The solid plastic identification card shown in FIGS. 1A and 1B has a transparent plastic foil T as the substrate and is printed with a homogeneous layer 4. Two other printed layers 5 and 6 are located above the homogeneous printed layer 4. The layer 5 also extends over the entire substrate T, but includes a cut-out portion shaped like the FIG. "7". The layer 6, which is preferably designed to be somewhat thicker or to have more body, has the shape of the FIG. "7" and is positioned slightly offset with respect to the cut-out portion of layer 5 such that portions of layer 6 project into the cut-out portion of layer 5. Three surface areas 1, 2 and 3 can thus be differentiated due to the printed layers which are positioned above one another in this manner. Two thin white color coatings are positioned above one another in surface area 1. In surface area 2, the substrate T is covered by only one color layer, while in surface area 3 substantially three color layers are superimposed. When viewed in transmitted light, therefore, area 3 appears to be dark due to the absorption effect of the three layers, area 2 light and area 1 semidark. If white colors are used exclusively, this corresponds to a white/medium gray/dark gray graduation. When viewed in incident light, this light/dark effect is reversed, area 3 appearing light, area 2 dark and area 1 semidark. If white is used exclusively, the corresponding gray graduations will result.
During production, the layers are printed on the substrate in their proper sequence and are thereafter laminated or covered with a cover foil (not shown).
In the embodiment according to FIGS. 2A and 2B, a thin white color layer 4 is initially applied to the transparent substrate foil T as well. Thereafter, an oval print 7 with a red color is applied which, however, covers the entire surface only in part. In this color layer, the contours of a specific figure, again the FIG. "7" in the illustrated embodiment, are cut out. Another thin white color layer 8 is then printed over the entire surface and on top of the red color layer and, finally, a color layer 9 is applied in thick, white color (ink) in the form of the contour of the specific figure, i.e. the FIG. "7" in this case. The result produced is surface areas 10 to 13 which show the following brightness values when examined with transmitted light. Area 10 appears semidark or white. Area 11 appears red, area 12 light or white in the red field and area 13 dark or gray. When viewed with incident light, area 13 appears white and areas 10, 11, 12 exhibit gray graduations ranging from light gray to dark gray. No noticeable red coloring of the area 11 is noticed in incident light due to the body of the color layer 8.
It is self-evident that a correspondingly dyed foil or even a paper layer can be employed instead of the substrate and the first continuous white print.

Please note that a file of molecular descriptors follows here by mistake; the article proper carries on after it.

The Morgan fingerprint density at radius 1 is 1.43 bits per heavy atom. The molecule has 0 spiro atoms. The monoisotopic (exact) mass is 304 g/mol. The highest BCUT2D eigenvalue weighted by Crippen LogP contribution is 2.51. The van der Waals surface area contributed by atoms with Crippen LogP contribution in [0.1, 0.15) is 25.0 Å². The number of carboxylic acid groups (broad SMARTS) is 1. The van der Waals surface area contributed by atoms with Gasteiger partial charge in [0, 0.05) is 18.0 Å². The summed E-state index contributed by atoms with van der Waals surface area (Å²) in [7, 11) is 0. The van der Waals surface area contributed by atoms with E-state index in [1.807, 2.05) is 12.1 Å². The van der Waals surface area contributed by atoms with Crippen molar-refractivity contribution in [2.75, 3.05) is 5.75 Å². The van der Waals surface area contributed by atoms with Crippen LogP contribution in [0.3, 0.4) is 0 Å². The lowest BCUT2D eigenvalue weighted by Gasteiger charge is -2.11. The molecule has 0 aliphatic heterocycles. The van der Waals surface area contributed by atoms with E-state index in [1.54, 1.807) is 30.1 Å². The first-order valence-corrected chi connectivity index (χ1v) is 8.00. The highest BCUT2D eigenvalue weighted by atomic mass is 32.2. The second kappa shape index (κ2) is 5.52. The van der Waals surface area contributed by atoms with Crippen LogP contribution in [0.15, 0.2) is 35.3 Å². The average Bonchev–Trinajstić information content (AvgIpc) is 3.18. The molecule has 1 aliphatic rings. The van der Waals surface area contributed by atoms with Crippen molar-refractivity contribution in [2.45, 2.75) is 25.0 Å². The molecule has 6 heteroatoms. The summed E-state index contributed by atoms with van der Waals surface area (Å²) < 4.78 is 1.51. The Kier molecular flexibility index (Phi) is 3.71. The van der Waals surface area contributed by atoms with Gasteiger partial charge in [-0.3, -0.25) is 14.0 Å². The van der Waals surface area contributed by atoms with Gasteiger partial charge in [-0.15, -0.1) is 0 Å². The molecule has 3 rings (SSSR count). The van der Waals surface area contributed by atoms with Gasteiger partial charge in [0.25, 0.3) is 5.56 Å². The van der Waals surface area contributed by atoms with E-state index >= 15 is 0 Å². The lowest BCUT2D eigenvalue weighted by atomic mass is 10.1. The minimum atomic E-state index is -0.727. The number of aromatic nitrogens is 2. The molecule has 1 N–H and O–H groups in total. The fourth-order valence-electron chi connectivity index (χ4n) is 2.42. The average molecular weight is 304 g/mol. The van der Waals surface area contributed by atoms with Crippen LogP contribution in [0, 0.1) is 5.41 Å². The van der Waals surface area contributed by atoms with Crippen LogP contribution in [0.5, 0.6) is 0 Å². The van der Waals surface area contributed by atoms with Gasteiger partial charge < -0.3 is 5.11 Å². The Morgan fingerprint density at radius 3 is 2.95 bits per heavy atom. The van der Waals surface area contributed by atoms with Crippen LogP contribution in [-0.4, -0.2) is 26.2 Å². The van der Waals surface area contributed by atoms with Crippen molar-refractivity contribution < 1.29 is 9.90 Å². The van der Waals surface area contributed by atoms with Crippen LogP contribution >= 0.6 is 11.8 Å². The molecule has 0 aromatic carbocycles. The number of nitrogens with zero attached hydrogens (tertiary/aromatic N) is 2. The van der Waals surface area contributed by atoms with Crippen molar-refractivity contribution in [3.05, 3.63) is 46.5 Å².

By using special silk screening inks with special physical properties such as fluorescence, specific spectral absorption or the like, for example, in the production of one or more of the color layers, automatically inspectable hallmarks can be integrated into the hallmark area or into the surrounding area in addition to the already existing incident and transmitted light effects. When suitably scanned, these automatically inspectable hallmarks provide information concerning the authenticity of the information carrier even in automatic inspection devices.
For instance, if the color layer 4 shown in FIG. 1 contains fluorescent additives, areas 2 will be able to be recognized when suitable excited in an automatic inspection device due to their characteristic fluorescence. Since the remaining areas of the layer 4 are covered by color layers 1 and 3, no fluorescence will be discovered in these concealed areas, at least not from the front side. If a transparent substrate T is used, in which the optical access to layer 4 is not impeded by other prints or laminations, the same fluorescence will be able to be inspected on the entire rear surface in an inspection instrument.
Irrespective of whether the optical pattern is used in multilayer laminates or in non-laminated monolayer information carriers, any attempts to manipulate the identification card will disrupt and damage the predetermined structure of the fluorescent or non-fluorescent areas in any case so that the layer structure will indicate such tampering either by additional fluorescing areas on the front side, caused by ruptures in layers 1 and/or 3, or by impairment of the homogeneous fluorescence on the rear side, caused by damage to layer 4.
If a plurality of different fluorescent substances or other different material properties which can be identified by machine is employed, this can do as much to enhance the reliability against forgery or counterfeiting as the use of more complicated patterns and layer structures. The illustrated examples can be varied and modified as desired as far as the layer thickness, number of layers, colors, inks, shape and organization of the surface areas are concerned.
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|U.S. Classification||283/110, 359/888, 283/114, 283/91, 359/890, 283/113|
|International Classification||B42D25/00, B41M3/14, G07D7/12, G06K19/10, G07F7/08|
|Cooperative Classification||B42D25/00, G07D7/124, B42D2035/08, B42D2033/04, G07F7/086, B41M3/14, B42D2033/18, B42D2033/20|
|European Classification||B42D15/10, G07F7/08B, B41M3/14, G07D7/12P|